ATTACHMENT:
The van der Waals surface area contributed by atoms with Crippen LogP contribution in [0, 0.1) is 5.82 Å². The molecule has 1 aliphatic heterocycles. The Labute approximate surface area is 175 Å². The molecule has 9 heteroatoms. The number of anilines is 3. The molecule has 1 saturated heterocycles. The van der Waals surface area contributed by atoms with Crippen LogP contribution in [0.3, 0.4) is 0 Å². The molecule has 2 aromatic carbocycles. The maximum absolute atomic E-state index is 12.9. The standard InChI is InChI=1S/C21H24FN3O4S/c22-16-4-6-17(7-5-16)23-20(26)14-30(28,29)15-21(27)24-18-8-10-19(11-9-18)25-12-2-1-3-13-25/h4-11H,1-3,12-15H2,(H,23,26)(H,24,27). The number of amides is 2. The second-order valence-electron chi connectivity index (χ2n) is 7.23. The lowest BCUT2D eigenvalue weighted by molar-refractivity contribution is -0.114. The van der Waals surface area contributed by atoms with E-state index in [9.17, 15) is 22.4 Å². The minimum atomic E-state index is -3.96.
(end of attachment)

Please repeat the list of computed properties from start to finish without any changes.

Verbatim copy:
The van der Waals surface area contributed by atoms with Crippen LogP contribution in [0, 0.1) is 5.82 Å². The molecule has 1 aliphatic heterocycles. The Labute approximate surface area is 175 Å². The molecule has 9 heteroatoms. The number of anilines is 3. The molecule has 1 saturated heterocycles. The van der Waals surface area contributed by atoms with Crippen LogP contribution in [0.3, 0.4) is 0 Å². The molecule has 2 aromatic carbocycles. The maximum absolute atomic E-state index is 12.9. The standard InChI is InChI=1S/C21H24FN3O4S/c22-16-4-6-17(7-5-16)23-20(26)14-30(28,29)15-21(27)24-18-8-10-19(11-9-18)25-12-2-1-3-13-25/h4-11H,1-3,12-15H2,(H,23,26)(H,24,27). The number of amides is 2. The second-order valence-electron chi connectivity index (χ2n) is 7.23. The lowest BCUT2D eigenvalue weighted by molar-refractivity contribution is -0.114. The van der Waals surface area contributed by atoms with E-state index in [9.17, 15) is 22.4 Å². The minimum atomic E-state index is -3.96.